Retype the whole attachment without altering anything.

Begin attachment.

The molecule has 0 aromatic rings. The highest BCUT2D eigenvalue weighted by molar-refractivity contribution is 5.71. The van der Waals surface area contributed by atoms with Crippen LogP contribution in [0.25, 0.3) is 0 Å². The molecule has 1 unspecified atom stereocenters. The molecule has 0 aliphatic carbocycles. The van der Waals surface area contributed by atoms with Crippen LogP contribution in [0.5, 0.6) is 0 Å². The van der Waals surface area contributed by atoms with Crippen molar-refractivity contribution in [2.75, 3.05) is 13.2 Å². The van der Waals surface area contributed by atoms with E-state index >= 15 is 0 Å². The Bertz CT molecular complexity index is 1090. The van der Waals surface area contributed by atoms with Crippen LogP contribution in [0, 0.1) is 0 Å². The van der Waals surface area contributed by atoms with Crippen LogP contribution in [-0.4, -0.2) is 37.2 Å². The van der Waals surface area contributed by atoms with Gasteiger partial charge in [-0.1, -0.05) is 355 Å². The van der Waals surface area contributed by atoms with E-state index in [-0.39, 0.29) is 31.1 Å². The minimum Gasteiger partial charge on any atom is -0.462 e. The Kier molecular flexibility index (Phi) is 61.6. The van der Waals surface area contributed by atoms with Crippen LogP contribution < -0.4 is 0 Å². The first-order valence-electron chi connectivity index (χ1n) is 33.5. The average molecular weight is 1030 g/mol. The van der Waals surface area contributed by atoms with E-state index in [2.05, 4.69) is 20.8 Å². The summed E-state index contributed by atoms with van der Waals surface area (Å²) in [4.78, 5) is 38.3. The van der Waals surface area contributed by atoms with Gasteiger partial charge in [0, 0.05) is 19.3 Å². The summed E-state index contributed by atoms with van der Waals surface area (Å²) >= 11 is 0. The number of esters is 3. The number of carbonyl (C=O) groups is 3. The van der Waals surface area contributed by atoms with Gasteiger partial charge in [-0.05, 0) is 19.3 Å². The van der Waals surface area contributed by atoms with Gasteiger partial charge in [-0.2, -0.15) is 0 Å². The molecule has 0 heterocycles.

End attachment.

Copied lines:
The molecule has 0 aromatic rings. The highest BCUT2D eigenvalue weighted by molar-refractivity contribution is 5.71. The van der Waals surface area contributed by atoms with Crippen LogP contribution in [0.25, 0.3) is 0 Å². The molecule has 1 unspecified atom stereocenters. The molecule has 0 aliphatic carbocycles. The van der Waals surface area contributed by atoms with Crippen LogP contribution in [0.5, 0.6) is 0 Å². The van der Waals surface area contributed by atoms with Crippen molar-refractivity contribution in [2.75, 3.05) is 13.2 Å². The van der Waals surface area contributed by atoms with E-state index >= 15 is 0 Å². The Bertz CT molecular complexity index is 1090. The van der Waals surface area contributed by atoms with Crippen LogP contribution in [0, 0.1) is 0 Å². The van der Waals surface area contributed by atoms with Crippen LogP contribution in [-0.4, -0.2) is 37.2 Å². The van der Waals surface area contributed by atoms with Gasteiger partial charge in [-0.1, -0.05) is 355 Å². The van der Waals surface area contributed by atoms with E-state index in [-0.39, 0.29) is 31.1 Å². The minimum Gasteiger partial charge on any atom is -0.462 e. The Kier molecular flexibility index (Phi) is 61.6. The van der Waals surface area contributed by atoms with Crippen LogP contribution < -0.4 is 0 Å². The first-order valence-electron chi connectivity index (χ1n) is 33.5. The average molecular weight is 1030 g/mol. The van der Waals surface area contributed by atoms with E-state index in [2.05, 4.69) is 20.8 Å². The summed E-state index contributed by atoms with van der Waals surface area (Å²) in [4.78, 5) is 38.3. The van der Waals surface area contributed by atoms with Gasteiger partial charge in [0, 0.05) is 19.3 Å². The summed E-state index contributed by atoms with van der Waals surface area (Å²) >= 11 is 0. The number of esters is 3. The number of carbonyl (C=O) groups is 3. The van der Waals surface area contributed by atoms with Gasteiger partial charge in [-0.05, 0) is 19.3 Å². The van der Waals surface area contributed by atoms with Gasteiger partial charge in [-0.2, -0.15) is 0 Å². The molecule has 0 heterocycles.